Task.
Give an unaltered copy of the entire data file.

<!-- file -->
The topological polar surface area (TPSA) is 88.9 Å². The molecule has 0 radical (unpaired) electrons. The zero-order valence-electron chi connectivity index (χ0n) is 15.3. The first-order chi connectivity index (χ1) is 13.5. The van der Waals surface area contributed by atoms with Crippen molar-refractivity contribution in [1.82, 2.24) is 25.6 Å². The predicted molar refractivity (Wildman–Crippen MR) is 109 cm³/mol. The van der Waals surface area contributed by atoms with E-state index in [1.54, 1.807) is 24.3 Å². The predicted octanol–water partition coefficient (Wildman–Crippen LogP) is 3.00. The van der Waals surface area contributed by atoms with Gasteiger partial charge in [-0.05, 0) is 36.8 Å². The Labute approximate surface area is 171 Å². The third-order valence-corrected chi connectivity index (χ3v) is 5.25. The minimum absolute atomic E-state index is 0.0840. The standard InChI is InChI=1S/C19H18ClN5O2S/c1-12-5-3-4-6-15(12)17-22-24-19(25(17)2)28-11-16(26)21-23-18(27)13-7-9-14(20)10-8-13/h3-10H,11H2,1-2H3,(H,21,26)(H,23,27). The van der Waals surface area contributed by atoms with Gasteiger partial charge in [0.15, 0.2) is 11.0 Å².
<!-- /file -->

The topological polar surface area (TPSA) is 88.9 Å². The molecule has 0 radical (unpaired) electrons. The zero-order valence-electron chi connectivity index (χ0n) is 15.3. The first-order chi connectivity index (χ1) is 13.5. The van der Waals surface area contributed by atoms with Crippen molar-refractivity contribution in [1.82, 2.24) is 25.6 Å². The predicted molar refractivity (Wildman–Crippen MR) is 109 cm³/mol. The van der Waals surface area contributed by atoms with E-state index in [1.54, 1.807) is 24.3 Å². The predicted octanol–water partition coefficient (Wildman–Crippen LogP) is 3.00. The van der Waals surface area contributed by atoms with Gasteiger partial charge in [-0.05, 0) is 36.8 Å². The Labute approximate surface area is 171 Å². The third-order valence-corrected chi connectivity index (χ3v) is 5.25. The minimum absolute atomic E-state index is 0.0840. The standard InChI is InChI=1S/C19H18ClN5O2S/c1-12-5-3-4-6-15(12)17-22-24-19(25(17)2)28-11-16(26)21-23-18(27)13-7-9-14(20)10-8-13/h3-10H,11H2,1-2H3,(H,21,26)(H,23,27). The van der Waals surface area contributed by atoms with Gasteiger partial charge in [0.15, 0.2) is 11.0 Å².